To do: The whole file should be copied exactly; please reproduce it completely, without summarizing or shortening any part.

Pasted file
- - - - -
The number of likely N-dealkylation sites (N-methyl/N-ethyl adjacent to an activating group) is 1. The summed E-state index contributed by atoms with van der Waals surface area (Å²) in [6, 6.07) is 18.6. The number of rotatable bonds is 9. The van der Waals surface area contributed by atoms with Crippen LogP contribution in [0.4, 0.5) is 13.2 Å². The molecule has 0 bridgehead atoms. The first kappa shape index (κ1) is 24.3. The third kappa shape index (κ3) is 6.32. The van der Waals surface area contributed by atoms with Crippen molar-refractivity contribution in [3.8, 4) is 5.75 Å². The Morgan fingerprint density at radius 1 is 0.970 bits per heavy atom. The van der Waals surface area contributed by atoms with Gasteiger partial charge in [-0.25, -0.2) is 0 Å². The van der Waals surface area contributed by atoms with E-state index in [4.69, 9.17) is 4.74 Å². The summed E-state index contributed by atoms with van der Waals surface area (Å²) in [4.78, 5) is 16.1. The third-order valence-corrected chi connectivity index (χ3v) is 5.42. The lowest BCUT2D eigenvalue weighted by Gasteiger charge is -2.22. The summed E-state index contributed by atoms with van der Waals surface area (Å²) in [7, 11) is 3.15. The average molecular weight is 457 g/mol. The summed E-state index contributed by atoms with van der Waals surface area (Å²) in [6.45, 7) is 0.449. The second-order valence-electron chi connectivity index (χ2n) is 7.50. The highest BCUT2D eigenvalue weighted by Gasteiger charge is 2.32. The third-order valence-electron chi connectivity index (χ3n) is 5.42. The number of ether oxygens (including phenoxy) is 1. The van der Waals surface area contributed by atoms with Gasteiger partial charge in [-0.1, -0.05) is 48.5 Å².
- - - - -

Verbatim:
The number of likely N-dealkylation sites (N-methyl/N-ethyl adjacent to an activating group) is 1. The summed E-state index contributed by atoms with van der Waals surface area (Å²) in [6, 6.07) is 18.6. The number of rotatable bonds is 9. The van der Waals surface area contributed by atoms with Crippen LogP contribution in [0.4, 0.5) is 13.2 Å². The molecule has 0 bridgehead atoms. The first kappa shape index (κ1) is 24.3. The third kappa shape index (κ3) is 6.32. The van der Waals surface area contributed by atoms with Crippen molar-refractivity contribution in [3.8, 4) is 5.75 Å². The Morgan fingerprint density at radius 1 is 0.970 bits per heavy atom. The van der Waals surface area contributed by atoms with Gasteiger partial charge in [-0.25, -0.2) is 0 Å². The van der Waals surface area contributed by atoms with E-state index in [4.69, 9.17) is 4.74 Å². The summed E-state index contributed by atoms with van der Waals surface area (Å²) in [4.78, 5) is 16.1. The third-order valence-corrected chi connectivity index (χ3v) is 5.42. The lowest BCUT2D eigenvalue weighted by Gasteiger charge is -2.22. The summed E-state index contributed by atoms with van der Waals surface area (Å²) in [7, 11) is 3.15. The average molecular weight is 457 g/mol. The summed E-state index contributed by atoms with van der Waals surface area (Å²) in [6.45, 7) is 0.449. The second-order valence-electron chi connectivity index (χ2n) is 7.50. The highest BCUT2D eigenvalue weighted by Gasteiger charge is 2.32. The third-order valence-electron chi connectivity index (χ3n) is 5.42. The number of ether oxygens (including phenoxy) is 1. The van der Waals surface area contributed by atoms with Gasteiger partial charge in [-0.1, -0.05) is 48.5 Å².